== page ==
For the first three months, Kenya Airways (KQ) was to pay a fixed fee of $800,000 (Ksh80 million) a month. This was to be charged fortnightly, an arrangement that saw the airline part with at least Ksh40 million every two weeks. This was to happen between mid-November 2015 until February 2016.

Afterwards, it would fly at a higher altitude of $1,500,000 (Ksh150 million) every month for the next six months beginning March this year. It was then to descend to an altitude of $500,000 (Ksh50 million) a month for another 12 months. That brought the fixed charges to Ksh1.7 billion in the first 18 months.

In that period, there were to be other charges such as performance fees that were not explicitly defined in the contract and which were to be calculated based on other metrics such the value of “initiatives” executed.

“This fee will be charged twice a month at the beginning and mid of each month. These payments are immediately due,” the contract adds.

The contract says that unless Kenya Airways had sufficient cash funds available for the whole time of their programme, the airline was to pay in advance. “All invoices are payable within 15 days of issue. These payment terms apply in case KQ is in stable financial condition; otherwise section ‘cash advances and prepayment’ is applicable,” the contract reads in part. Prepayments are done in advance before a service is rendered.

At the time it was starting its programme, Recovery and Transformation Services (RTS), the contract said the airline was operating with ‘significant negative monthly cash flows and had a negative equity balance.’ Restructure the business The fee structure to be earned by the company took effect mid November 2015. The firm was to perform its work for 26 months until December 2017.
“This means that the terms, conditions and fee structure under this arrangement will stay in place (and fees payable) for the entire period irrespective of our level of on-ground resourcing,” the contract reads in part. The contract was signed by KQ CEO Mbuvi Ngunze and the former Chief Finance Officer (CFO) Alex Mbugua. McKinsey and Company was represented by Max Falckenberg, a senior partner at McKinsey RTS.

Other signatories were McKinsey director Bill Russo and McKinsey principals, Sebastian Gimenez and Hugo Espirito Santo. Initially, the consultancy firm was to deploy a team of between seven and ten members for the first three months of the contract.

Then it was to scale them down to a team only dealing with the management after 18 months. “The programme is designed to support Kenya Airways in their effort to restructure the business and help to overcome the current crisis,” the memorandum reads. However, invoice billings seen by this paper last week show that McKinsey has earned Sh2.3 billion in last six months, at a time airline is struggling to remain afloat.

It has been drawing about Ksh43 million as weekly fee since March this year. This has emerged as one of the most expensive consultancy bills in Kenya’s corporate scene even as management continues to defend itself against concerns that it may not be getting value for money. KQ boss Mbuvi Ngunze said in an earlier interview that he cannot comment on the specifics of the contract because of privacy clauses but maintained the company had been awarded the contract competitively.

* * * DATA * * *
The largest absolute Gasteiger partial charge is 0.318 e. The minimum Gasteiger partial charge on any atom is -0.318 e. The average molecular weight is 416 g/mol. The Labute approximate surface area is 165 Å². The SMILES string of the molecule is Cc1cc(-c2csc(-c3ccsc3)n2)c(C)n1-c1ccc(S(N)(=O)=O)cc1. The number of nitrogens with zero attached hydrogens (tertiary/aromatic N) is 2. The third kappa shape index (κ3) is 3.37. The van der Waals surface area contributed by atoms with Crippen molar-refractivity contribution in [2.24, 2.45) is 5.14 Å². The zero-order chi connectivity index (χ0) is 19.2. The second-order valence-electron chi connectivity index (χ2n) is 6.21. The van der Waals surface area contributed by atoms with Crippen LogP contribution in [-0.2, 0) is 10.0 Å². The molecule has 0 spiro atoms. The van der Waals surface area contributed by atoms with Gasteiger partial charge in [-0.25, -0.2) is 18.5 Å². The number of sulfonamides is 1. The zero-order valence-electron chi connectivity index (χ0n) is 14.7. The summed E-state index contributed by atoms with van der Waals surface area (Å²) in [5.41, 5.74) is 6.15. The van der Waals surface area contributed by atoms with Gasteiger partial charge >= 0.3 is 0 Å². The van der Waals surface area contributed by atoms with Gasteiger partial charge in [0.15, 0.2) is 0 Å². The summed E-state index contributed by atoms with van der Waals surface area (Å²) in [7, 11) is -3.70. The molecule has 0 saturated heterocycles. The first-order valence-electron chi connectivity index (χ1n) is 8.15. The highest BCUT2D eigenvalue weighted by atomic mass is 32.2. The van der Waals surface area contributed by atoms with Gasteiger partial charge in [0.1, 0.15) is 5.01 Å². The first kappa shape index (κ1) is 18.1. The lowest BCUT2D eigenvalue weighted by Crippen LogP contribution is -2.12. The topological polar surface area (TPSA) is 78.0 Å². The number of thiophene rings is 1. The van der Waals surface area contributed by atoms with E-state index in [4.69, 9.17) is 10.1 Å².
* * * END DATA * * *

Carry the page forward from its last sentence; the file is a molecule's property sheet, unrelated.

“The contract was competitively done and its implementation is overseen by the board. I cannot speak on the specifics of the contract. They bid for the tender and I cannot disclose the details,” Ngunze said.

KQ insiders say the firm bills for its services in dollars and the weekly fees are hurting its cash flows given that it is currently running its operations largely on debt. In addition to the weekly fees, the company also bills the airline for various services among them “performance and professional” fees.

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For instance, an invoice number 127CM dated September 19, 2016 of Sh43.5 million (USD 435,000) was received by the airline for ‘implementation stage weekly fees.’ Similar invoices were entered in March, April, May through to September. On August 14, the firm invoiced a Sh46.4 million for professional fees.

Similar fees were entered for December, January and February. There have been about 40 different invoices entered in the period. The  largest invoices were in July and September when it billed Ksh290 million and Ksh 600 million, respectively, as performance-based fees. McKinsey was brought in after KQ made cumulative losses of S Ksh 52 billion in the last two years, throwing the national carrier into its biggest financial distress in the last decade.

In a bid to stem the losses, the airline has had to take painful decisions and had to sell some of its assets to free up money in order to meet its daily obligations. So far it has fired almost 100 employees in its restructuring plan known as Operation Pride that aims to send home about 600 workers. It is also preparing for the second phase of sackings that will see mark the second round of employees leaving.